Oprah Does Her ‘OWN’ Thing
MICHEL MARTIN, host:
From one woman who's changed the lives of millions of people to another. Now we're talking about Oprah Winfrey. As you probably know, Oprah Winfrey likes to do it up big. And she kicked off 2011 by launching her very own television channel - the Oprah Winfrey Network, which goes by the acronym OWN.
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Ms. OPRAH WINFREY (Founder, OWN): Happy New Year, everybody, and welcome to OWN.
MARTIN: The network is a 50/50 joint venture between Oprah's media company, Harpo, and Discovery Communications, the company that owns the Discovery Channel. It's currently available in 80 million homes as a pay channel, and it offers programming that ranges from reality shows to self-improvement shows, the kind of fare that's made her long-running talk show a global hit with women.
Now, Oprah's made her mark providing content, but what can she expect as she launches her network in a competitive cable and satellite television market? We decided to ask somebody who has already done it, Sheila Johnson, herself an African-American billionaire, who - together with her former husband, Bob Johnson - founded BET, Black Entertainment Television, more than 30 years ago.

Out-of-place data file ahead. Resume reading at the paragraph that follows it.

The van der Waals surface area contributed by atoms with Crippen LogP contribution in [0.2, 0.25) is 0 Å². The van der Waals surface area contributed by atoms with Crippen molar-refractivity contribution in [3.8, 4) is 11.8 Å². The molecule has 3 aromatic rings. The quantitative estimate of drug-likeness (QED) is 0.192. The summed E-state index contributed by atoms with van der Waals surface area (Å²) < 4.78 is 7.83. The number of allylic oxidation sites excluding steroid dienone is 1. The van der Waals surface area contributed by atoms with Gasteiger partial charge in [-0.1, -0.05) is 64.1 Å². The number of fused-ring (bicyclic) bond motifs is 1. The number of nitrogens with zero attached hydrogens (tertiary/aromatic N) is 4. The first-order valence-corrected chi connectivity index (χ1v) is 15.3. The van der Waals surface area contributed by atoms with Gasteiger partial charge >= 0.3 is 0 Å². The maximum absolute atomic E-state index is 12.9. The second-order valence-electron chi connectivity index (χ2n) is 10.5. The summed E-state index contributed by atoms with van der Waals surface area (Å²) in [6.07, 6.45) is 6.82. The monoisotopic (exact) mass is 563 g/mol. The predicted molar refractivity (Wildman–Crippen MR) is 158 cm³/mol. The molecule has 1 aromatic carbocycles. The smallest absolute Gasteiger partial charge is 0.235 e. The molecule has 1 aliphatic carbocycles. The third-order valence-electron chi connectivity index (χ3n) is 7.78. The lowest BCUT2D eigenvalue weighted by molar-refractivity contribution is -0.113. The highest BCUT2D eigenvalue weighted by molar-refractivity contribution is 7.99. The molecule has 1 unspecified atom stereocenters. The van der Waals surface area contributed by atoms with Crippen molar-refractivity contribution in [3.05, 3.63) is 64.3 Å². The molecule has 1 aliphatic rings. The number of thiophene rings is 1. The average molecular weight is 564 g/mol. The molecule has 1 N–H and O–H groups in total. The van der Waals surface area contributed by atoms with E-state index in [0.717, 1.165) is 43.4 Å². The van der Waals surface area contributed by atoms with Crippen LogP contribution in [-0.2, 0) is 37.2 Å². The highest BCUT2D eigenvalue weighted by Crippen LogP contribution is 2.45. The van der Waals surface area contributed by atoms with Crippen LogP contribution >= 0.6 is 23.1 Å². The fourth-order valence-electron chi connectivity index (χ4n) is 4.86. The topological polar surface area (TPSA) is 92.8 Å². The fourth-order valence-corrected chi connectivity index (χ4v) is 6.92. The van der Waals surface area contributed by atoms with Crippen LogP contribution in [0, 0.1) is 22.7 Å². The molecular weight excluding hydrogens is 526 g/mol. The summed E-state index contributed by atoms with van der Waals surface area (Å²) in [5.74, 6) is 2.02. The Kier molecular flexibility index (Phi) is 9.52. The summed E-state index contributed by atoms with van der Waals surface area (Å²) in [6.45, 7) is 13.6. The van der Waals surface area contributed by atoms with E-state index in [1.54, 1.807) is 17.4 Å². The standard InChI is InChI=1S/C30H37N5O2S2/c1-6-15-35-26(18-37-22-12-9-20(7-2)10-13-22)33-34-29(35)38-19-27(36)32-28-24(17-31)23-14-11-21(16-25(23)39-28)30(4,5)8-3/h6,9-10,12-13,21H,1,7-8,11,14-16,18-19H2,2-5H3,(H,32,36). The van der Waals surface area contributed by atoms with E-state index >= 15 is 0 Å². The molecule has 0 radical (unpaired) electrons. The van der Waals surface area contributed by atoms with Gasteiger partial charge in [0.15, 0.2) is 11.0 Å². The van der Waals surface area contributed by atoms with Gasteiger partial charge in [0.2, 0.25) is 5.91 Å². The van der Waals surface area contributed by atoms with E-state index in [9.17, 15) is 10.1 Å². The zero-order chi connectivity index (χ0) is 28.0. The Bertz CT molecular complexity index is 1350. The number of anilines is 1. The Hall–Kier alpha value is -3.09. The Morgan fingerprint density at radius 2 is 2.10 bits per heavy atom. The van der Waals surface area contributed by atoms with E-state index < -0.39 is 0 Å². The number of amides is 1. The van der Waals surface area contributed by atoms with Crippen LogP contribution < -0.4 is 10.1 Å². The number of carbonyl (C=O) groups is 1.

Sheila Johnson is now in the hotel and hospitality business, as well as a majority owner of the Washington Mystics, which is part of the WNBA, and a minority owner of two other men's professional sports teams. And she's with us now in our Washington, D.C. studio.
Sheila Johnson, welcome back. Thanks so much for joining us again.
Ms. SHEILA JOHNSON (Founder, BET): Well, thank you.